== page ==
But we are also fed in a powerful way by recognizing the truth. And getting past the empty identification “there is something wrong with me” can put us solidly, if temporarily painfully, on the earth, in our bodies and in our lives. It can give us the future this empty self-knowledge has deprived us of.

A price worth paying?

Confused? You Won’t Be!

Most of us locate confusion in our heads.  But that’s not what language, and our experience, when we look at them closely, tell us.

The word “confuse” comes from the Latin confound.  “Confusus,” a past participle, meant “to pour together, mix, mingle, to join together.” So confused literally means to be fused or joined together with someone else.

The dictionary meaning that comes closest to this is “to fail to distinguish between”” as in “he always confuses the twins.”

Confusion is therefore not something that exists “in your head” but is a result of you being uncertainly located between your head and another’s.

Don’t take my word for it.  Notice the next time you’re confused.  I bet you’ll discover that you’re trying to please/avoid annoying someone else, in a situation in which, if you know your own mind, there will be conflict.  So rather than know your own mind, you become con-fused.  Which, while unpleasant, does have the benefit of letting you avoid speaking and thus incurring the other’s displeasure.

Of course, the habit (or should we call it a strategy?) of being confused starts early.  The first person with whom we’re “fused” in our mother.  For a period, we cannot tell where we begin and they end.  Then gradually (if things go well) and abruptly (if they don’t), we begin to realize we are not self-sufficient, but rather scarily dependent on this person (who we later learn to call “mum”) to keep us alive.

And this is the origin of our later problems with confusion.  Because this kind of dependence, in which we need the other to keep us alive, becomes an unconscious template.  Which is evoked in later confusions.  Thirty/forty/fifty years later, it may be called into being when we’re with someone we “need” in some way — a partner, friend, colleague, boss, etc.

For example, you may become “confused” when your boss tells you that you don’t need a raise, because you’re already well paid.  In the moment of confusion, you’re conflating your boss with your mother, in that you feel you need his/her approval and incurring his displeasure is life-threateningly dangerous.  It doesn’t matter that your mother is dead or thousands of miles away — you’re still responding to an important “other” as if you’re a child and they are the adult crucial to your survival.

Rather than recognize an understandable conflict of interest — your boss may want one thing and you another — you get confused and think he/she knows best. You’re mixing and mingling yourself with him/her so that you don’t know where he/she ends and you begin.  Because if you do recognize that you and he/she are standing in different shoes, there is going to be conflict.  And you imagine, using your unconscious model, that this trouble will be life-threatening, that conflict/trouble will mean we will lose them forever/die/face an unknown but cataclysmic disaster.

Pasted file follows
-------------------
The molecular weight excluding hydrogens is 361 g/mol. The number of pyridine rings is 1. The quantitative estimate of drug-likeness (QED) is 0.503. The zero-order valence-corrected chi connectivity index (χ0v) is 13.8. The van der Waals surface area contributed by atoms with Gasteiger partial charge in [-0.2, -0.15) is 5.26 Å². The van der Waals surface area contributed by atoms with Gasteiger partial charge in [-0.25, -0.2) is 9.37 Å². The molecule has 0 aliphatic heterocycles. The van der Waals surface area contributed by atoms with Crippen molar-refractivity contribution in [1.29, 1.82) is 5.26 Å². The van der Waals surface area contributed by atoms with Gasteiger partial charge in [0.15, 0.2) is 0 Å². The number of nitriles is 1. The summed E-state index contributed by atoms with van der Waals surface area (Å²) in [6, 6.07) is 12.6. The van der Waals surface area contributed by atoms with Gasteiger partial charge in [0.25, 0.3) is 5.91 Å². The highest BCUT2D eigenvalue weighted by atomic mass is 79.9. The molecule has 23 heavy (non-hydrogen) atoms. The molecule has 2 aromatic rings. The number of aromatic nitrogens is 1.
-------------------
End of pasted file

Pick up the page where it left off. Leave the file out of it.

Psychically separating from one’s mother is one of the most important elements in becoming your own person.  And naturally,  it’s one of the most complex and difficult to achieve.

Because amongst other things, it means coming to terms with all those feelings/thoughts that were unexpressed (and maybe even unthought) in relation to one’s mother as one grew up — wishing she was dead, hating/loving her with a scary passion, seeing her as the devil/god incarnate alternatively,  envying and being jealous of her, despising her, wanting to gobble her up and keep her forever in your tummy etc. etc.  We unconsciously fear that these thoughts make us bad and unworthy of anyone’s love, that if we allow ourselves to be separate, and voice our thoughts, this terrible truth will come out. And we will forfeit her life-giving love.

Patients often fear even speaking such thoughts in the consulting room — as if their mothers will know, or be stricken down, at a distance.

But avoiding the truth of us being separate beings doesn’t make life easier.  It produces a plague of other ills — anxiety, indecisiveness, confusion, hopelessness, despair.

When we are truly separate, we recognize there are inevitably differences between people, and that these will have consequences.  But we are not tempted to fuse with the other to avoid them.

This makes life simpler.  There’s what you want, your ability to say it, and the consequences you face for speaking your truth.  You don’t get caught up in the anxiety that agreement, or persuading the other that you’re right, is a life or death issue. Which means there is space which can result in understanding, compromise, or simply agreeing to disagree.

(For those of you who vaguely recognize the reference in my title, it’s from Soap, the American tv sitcom in the late 70’s.)